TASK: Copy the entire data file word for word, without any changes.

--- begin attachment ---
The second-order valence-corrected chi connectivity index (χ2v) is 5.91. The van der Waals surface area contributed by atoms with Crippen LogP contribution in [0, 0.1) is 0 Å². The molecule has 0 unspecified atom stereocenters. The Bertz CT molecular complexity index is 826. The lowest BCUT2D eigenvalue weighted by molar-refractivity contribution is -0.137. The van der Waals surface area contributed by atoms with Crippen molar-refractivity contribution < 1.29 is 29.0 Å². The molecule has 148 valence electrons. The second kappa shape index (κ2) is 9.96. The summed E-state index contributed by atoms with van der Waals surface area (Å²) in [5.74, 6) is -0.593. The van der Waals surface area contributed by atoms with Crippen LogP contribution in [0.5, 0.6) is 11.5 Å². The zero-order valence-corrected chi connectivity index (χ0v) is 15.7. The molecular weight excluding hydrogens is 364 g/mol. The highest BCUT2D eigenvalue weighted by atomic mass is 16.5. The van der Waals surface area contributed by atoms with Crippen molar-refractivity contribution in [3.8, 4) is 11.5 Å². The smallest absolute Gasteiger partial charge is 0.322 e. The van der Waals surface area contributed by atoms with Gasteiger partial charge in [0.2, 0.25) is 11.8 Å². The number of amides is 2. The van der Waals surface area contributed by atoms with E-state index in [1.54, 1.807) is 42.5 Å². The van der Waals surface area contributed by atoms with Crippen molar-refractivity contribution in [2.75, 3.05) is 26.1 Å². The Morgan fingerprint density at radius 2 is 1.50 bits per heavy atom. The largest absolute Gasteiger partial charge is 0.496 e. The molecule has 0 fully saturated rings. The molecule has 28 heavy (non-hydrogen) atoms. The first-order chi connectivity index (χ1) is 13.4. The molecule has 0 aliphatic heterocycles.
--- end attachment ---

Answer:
The second-order valence-corrected chi connectivity index (χ2v) is 5.91. The van der Waals surface area contributed by atoms with Crippen LogP contribution in [0, 0.1) is 0 Å². The molecule has 0 unspecified atom stereocenters. The Bertz CT molecular complexity index is 826. The lowest BCUT2D eigenvalue weighted by molar-refractivity contribution is -0.137. The van der Waals surface area contributed by atoms with Crippen molar-refractivity contribution < 1.29 is 29.0 Å². The molecule has 148 valence electrons. The second kappa shape index (κ2) is 9.96. The summed E-state index contributed by atoms with van der Waals surface area (Å²) in [5.74, 6) is -0.593. The van der Waals surface area contributed by atoms with Crippen LogP contribution in [0.5, 0.6) is 11.5 Å². The zero-order valence-corrected chi connectivity index (χ0v) is 15.7. The molecular weight excluding hydrogens is 364 g/mol. The highest BCUT2D eigenvalue weighted by atomic mass is 16.5. The van der Waals surface area contributed by atoms with Crippen molar-refractivity contribution in [3.8, 4) is 11.5 Å². The smallest absolute Gasteiger partial charge is 0.322 e. The van der Waals surface area contributed by atoms with Gasteiger partial charge in [0.2, 0.25) is 11.8 Å². The number of amides is 2. The van der Waals surface area contributed by atoms with E-state index in [1.54, 1.807) is 42.5 Å². The van der Waals surface area contributed by atoms with Crippen molar-refractivity contribution in [2.75, 3.05) is 26.1 Å². The Morgan fingerprint density at radius 2 is 1.50 bits per heavy atom. The largest absolute Gasteiger partial charge is 0.496 e. The molecule has 0 fully saturated rings. The molecule has 28 heavy (non-hydrogen) atoms. The first-order chi connectivity index (χ1) is 13.4. The molecule has 0 aliphatic heterocycles.